If your child has recently been diagnosed with a learning disability it’s completely natural to feel insecure about many things. Discovering that your child has a learning disability can bring on a mix of emotions, from fear to feelings of guilt or despair. You may have had many questions and different reactions. Did you immediately begin to worry about how they will cope with all the challenges that life brings? Did you seek professional help for your child but you’re still not sure what you can do to help them at home? Psychologists and psychotherapists at Clinic Dr. Bita have some practical tips for supporting your child’s learning.
Focus on their strengths
Many parents of children with learning disabilities ask what they can do at home to help their youngsters. Generally, the first step is to try to understand the child’s difficulties and to consider how these can impact your child’s coping skills, communication, discipline, play and independence. It is just natural to focus on weaknesses and try to improve them. However, the best next step is to focus on the child’s strengths in order to build on them, encourage the child, and improve self-esteem and confidence.
Try to work together with your child to figure out what they feel good about doing, whether it’s sports, singing, painting, etc. and then provide more opportunities for them to develop these talents, as this can help them build confidence in other areas too.
Find out how your child learns best
Everyone— with or without learning disability or not—has their own unique learning style. Some people learn best visually by seeing or reading, others by listening, and still others by doing. You can help a child with a learning disability by identifying their primary learning style. Is your child a visual learner, an auditory learner, or a kinesthetic learner? Once you’ve figured out how they learn best, you can take steps to make sure that his/her type of learning is reinforced in the classroom and during home study.
Encouragement and self-directed learning
By self-directed learning we mean allowing the individual to be responsible for certain aspects of the learning including how much material is covered in a session and how much time is spent on a given unit. Modular courses in which learning is broken down into small sections are helpful in this aspect because they allow children to proceed at a pace that is right for them, repeating material and reviewing when necessary. Keeping track of their progress, setting goals and working towards them, and prioritizing different aspects of their studies, are important skills for a child to develop. Pride in achievement and a boost in self-esteem and confidence comes with more responsibility.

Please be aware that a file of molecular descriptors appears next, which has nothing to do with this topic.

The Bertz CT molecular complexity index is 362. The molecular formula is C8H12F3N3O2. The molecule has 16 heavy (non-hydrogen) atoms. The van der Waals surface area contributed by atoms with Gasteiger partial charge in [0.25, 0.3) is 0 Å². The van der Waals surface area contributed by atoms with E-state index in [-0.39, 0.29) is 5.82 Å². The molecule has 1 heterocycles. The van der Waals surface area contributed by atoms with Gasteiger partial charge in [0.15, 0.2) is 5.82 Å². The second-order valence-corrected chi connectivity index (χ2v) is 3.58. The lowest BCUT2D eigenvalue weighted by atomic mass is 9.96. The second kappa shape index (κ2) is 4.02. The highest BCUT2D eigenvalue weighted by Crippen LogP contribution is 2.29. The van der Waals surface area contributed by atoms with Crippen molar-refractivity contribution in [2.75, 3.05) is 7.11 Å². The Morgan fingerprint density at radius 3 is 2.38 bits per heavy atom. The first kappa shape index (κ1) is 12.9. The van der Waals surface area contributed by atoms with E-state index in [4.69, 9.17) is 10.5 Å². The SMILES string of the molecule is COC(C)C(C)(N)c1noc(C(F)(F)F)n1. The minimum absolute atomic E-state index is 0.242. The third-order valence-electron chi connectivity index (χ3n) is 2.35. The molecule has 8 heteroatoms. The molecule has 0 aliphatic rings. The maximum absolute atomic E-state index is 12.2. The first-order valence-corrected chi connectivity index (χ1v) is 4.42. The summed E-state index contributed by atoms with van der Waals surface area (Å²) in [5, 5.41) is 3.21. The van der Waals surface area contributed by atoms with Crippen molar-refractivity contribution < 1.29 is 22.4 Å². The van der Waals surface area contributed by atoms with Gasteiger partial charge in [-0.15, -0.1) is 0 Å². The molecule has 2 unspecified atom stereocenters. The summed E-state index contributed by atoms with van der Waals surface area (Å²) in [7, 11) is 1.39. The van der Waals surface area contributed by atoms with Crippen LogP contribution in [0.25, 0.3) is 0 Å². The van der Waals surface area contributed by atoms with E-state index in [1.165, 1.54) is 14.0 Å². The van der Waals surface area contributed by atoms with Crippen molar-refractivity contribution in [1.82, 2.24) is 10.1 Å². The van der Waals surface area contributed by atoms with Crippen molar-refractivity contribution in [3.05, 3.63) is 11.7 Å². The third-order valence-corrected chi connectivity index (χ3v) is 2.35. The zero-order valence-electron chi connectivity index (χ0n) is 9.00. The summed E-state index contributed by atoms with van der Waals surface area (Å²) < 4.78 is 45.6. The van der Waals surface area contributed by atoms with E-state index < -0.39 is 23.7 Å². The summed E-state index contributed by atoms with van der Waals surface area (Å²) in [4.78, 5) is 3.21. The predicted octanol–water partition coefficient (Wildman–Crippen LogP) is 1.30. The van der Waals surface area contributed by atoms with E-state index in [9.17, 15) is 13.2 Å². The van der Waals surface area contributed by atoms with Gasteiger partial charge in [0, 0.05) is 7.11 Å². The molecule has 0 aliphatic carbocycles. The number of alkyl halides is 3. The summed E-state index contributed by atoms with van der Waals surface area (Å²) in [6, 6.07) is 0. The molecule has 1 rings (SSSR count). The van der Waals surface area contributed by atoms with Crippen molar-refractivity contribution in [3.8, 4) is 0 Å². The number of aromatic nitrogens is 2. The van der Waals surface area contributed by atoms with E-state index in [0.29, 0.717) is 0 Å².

Praise effort over performance
Children with learning difficulties may not always achieve high marks but if they’ve put in a lot of effort, it deserves recognition. You may wish to focus on the child’s study strategy or approach to the assignment. It can take a lot of courage to try a new approach and it’s important to keep them motivated regardless of the outcome in terms of percentages and grades.
Put things in perspective
To children with specific learning difficulties it can seem like achieving a perfect score on an Assessment a near impossible goal. Reminding them that perfection isn’t important and mistakes are a part of learning can make a big difference. When a child begins to embrace their mistakes and use them to guide more targeted study, it’s less likely to attribute errors to any personal failings or deficits. This makes it easier to maintain a positive and healthy self-image.
Give them time
It can take time for an intervention to work and for new strategies and skills to be acquired. Focus on long-term goals and break larger tasks down into milestones that can be spaced out over a period of time. Keep reminding your child that effort and approach count more than the time taken to complete something.
Look at the big picture
All children need love, encouragement, and support, and for kids with learning disabilities, such positive reinforcement can help ensure that they emerge with a strong sense of self-worth, confidence, and the determination to keep going even when things are tough. In searching for ways to help children with learning disabilities, remember that you are looking for ways to help them help themselves. Parent’s job is to provide your child the social and emotional tools they need to work through challenges. In the long run, facing and overcoming a challenge such as a learning disability can help your child grow stronger and more resilient.
Author: Maja Babic
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Disclaimer: The views expressed in this article are not to be misinterpreted as medical, clinical, or any other professional advice. The views expressed are opinions and / or ideas founded on research and clinical experience. These views are meant to provoke awareness and inquiry into various issues, and thus, create an open-minded dialogue, civil discussion, and respectful debate among our readers. Any claims made are subject to change should new studies be conducted that disprove these claims.
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Helping Children with Learning Disabilities
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Psychologists and psychotherapists at Clinic Dr. Bita have some practical tips for supporting your child’s learning.